Springfield chooses well.Byline: The Register-Guard
Choosing a new school superintendent Noun 1. school superintendent - the superintendent of a school system
overseer, superintendent - a person who directs and manages an organization is often a roll of the dice. Many factors go into a school board's decision: the educational background and work experience of the candidate; his or her ability to communicate with the board, teachers, administrators and the community at large; the candidate's philosophy of education and enthusiasm for working with children; an ability to make tough decisions and a keen understanding of the arcana ar·ca·na
A plural of arcanum. of school finance.
In choosing Nancy Golden as its new superintendent, the Springfield School Board rolled the dice and came up with a winning seven.
Golden is a winner. Currently head of the University of Oregon's licensing program for would-be school administrators, she holds a bachelor's degree in education from the University of Denver Background and rankings
The University was founded in 1864 as Colorado Seminary by John Evans, the former Territorial Governor of Colorado, who had been appointed by US President Abraham Lincoln. , a master's in special education from the UO, and a Ph.D. in curriculum and instruction from the UO.
She began her career as a special education teacher in the Springfield district (Douglas Gardens Elementary), then became the district's personnel assistant. She signed on with the Eugene School District Eugene School District (4J) is a public school district in the U.S. state of Oregon. It serves the city of Eugene Elementary schools
The board chose Golden over one other finalist, interim Superintendent Steve Barrett, who had earned high marks for guiding the district through the rocky shoals of the forced ouster ouster n. 1) the wrongful dispossession (putting out) of a rightful owner or tenant of real property, forcing the party pushed out of the premises to bring a lawsuit to regain possession. of the district's previous superintendent, Jamon Kent, who held the post for eight years. The school board forced Kent to resign last August after a majority concluded Kent's communication and management style was too autocratic. There was also unhappiness over his 2001 transfer - later rescinded - of several popular elementary school elementary school: see school. principals. Healing the rifts that developed between Kent's supporters and detractors will, by necessity, be a top order of business for Golden.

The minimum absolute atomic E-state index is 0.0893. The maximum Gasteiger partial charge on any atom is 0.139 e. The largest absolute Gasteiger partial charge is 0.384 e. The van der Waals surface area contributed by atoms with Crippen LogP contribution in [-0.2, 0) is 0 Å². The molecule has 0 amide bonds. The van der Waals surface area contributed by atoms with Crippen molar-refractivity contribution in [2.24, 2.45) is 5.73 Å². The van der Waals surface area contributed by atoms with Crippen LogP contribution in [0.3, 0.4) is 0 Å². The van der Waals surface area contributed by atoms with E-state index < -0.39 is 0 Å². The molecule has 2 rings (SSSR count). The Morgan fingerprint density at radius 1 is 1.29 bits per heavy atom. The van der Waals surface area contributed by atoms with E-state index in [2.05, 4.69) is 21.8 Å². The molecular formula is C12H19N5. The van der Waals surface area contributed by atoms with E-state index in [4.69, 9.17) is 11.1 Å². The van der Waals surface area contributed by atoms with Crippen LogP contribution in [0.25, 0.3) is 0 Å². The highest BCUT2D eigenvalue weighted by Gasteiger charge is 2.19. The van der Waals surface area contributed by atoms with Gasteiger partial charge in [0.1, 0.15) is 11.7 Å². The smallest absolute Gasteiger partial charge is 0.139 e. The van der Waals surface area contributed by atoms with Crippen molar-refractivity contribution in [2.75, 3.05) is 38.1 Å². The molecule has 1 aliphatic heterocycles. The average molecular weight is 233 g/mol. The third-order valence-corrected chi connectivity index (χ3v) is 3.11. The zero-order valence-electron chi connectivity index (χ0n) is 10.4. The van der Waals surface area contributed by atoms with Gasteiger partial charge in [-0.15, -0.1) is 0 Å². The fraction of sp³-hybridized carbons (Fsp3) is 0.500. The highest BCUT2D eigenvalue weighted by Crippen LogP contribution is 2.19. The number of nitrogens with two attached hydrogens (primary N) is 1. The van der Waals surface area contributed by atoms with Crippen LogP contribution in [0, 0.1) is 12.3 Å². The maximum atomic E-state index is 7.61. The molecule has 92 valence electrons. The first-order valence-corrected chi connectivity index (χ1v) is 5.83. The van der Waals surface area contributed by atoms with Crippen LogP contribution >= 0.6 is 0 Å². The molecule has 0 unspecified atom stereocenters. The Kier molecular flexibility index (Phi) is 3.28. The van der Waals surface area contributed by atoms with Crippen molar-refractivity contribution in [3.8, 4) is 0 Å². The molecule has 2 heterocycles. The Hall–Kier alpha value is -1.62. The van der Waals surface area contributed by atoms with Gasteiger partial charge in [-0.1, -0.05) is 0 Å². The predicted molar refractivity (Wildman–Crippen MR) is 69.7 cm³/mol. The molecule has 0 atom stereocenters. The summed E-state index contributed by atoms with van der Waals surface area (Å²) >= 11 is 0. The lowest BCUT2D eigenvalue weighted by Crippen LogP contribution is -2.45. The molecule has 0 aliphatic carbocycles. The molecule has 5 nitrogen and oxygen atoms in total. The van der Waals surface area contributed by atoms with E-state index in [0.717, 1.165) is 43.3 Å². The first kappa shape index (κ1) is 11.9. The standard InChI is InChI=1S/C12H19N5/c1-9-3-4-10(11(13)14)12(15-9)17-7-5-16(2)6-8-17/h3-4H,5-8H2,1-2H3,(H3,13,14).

Happily, Barrett has agreed to remain with the Springfield district as Golden's deputy superintendent. Either would have made a good choice for superintendent, but having them both in top positions is a genuine gain for the district.
Barrett might have been safely presumed to have the inside track for the top post. He's a familiar and well-liked administrator in the Springfield district, and he performed capably as interim superintendent during a challenging period. Few would have been surprised, and fewer still would have complained, if the board had played it safe and offered him the job.
But part of the reason the board went through the trauma of forcing Kent to resign was that many in the district felt the Springfield school system needed a change of leadership. Golden will bring that change in ways that only an outsider can. In this case, the risks of hiring an outsider are negated by Golden's familiarity with the district.
Golden brings to her new job a reputation for caring about students, working well with other people and being a strong leader. Those are qualities that will be sorely sore·ly
1. Painfully; grievously.
2. Extremely; greatly: Their skills were sorely needed. tested as the Springfield district, like most others throughout Oregon, struggles with sagging sag
v. sagged, sag·ging, sags
1. To sink, droop, or settle from pressure or weight.
2. state support and financial cutbacks at every level. She will need all of her many and impressive skills in the months ahead.
The Springfield School District also deserves to be congratulated for the openness of its search process for a new superintendent. It was a process that worked and kept people informed along the way - a far cry from the unnecessary secrecy that surrounded Eugene's selection of a new city manager.